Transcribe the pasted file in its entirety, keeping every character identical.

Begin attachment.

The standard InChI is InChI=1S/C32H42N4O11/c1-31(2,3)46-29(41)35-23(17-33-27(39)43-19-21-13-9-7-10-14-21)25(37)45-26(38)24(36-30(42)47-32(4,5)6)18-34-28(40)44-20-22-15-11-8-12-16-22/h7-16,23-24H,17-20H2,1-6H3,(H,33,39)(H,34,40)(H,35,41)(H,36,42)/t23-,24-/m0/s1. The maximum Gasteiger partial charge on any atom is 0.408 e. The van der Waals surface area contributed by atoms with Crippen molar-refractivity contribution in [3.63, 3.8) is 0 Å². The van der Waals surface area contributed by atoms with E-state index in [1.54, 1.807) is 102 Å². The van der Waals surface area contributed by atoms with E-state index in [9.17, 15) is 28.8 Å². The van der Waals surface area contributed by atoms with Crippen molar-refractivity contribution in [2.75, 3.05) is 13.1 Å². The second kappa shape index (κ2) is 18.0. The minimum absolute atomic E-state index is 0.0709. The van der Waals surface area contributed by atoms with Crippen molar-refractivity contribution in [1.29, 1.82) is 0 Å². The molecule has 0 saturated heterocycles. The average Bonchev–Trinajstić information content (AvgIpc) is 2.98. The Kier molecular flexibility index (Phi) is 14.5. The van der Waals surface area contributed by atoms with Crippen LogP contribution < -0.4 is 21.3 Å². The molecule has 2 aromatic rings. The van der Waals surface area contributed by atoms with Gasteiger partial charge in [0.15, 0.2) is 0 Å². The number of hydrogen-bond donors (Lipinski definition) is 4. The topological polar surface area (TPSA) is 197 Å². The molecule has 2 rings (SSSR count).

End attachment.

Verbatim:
The standard InChI is InChI=1S/C32H42N4O11/c1-31(2,3)46-29(41)35-23(17-33-27(39)43-19-21-13-9-7-10-14-21)25(37)45-26(38)24(36-30(42)47-32(4,5)6)18-34-28(40)44-20-22-15-11-8-12-16-22/h7-16,23-24H,17-20H2,1-6H3,(H,33,39)(H,34,40)(H,35,41)(H,36,42)/t23-,24-/m0/s1. The maximum Gasteiger partial charge on any atom is 0.408 e. The van der Waals surface area contributed by atoms with Crippen molar-refractivity contribution in [3.63, 3.8) is 0 Å². The van der Waals surface area contributed by atoms with E-state index in [1.54, 1.807) is 102 Å². The van der Waals surface area contributed by atoms with E-state index in [9.17, 15) is 28.8 Å². The van der Waals surface area contributed by atoms with Crippen molar-refractivity contribution in [2.75, 3.05) is 13.1 Å². The second kappa shape index (κ2) is 18.0. The minimum absolute atomic E-state index is 0.0709. The van der Waals surface area contributed by atoms with Crippen molar-refractivity contribution in [1.29, 1.82) is 0 Å². The molecule has 0 saturated heterocycles. The average Bonchev–Trinajstić information content (AvgIpc) is 2.98. The Kier molecular flexibility index (Phi) is 14.5. The van der Waals surface area contributed by atoms with Crippen LogP contribution < -0.4 is 21.3 Å². The molecule has 2 aromatic rings. The van der Waals surface area contributed by atoms with Gasteiger partial charge in [0.15, 0.2) is 0 Å². The number of hydrogen-bond donors (Lipinski definition) is 4. The topological polar surface area (TPSA) is 197 Å². The molecule has 2 rings (SSSR count).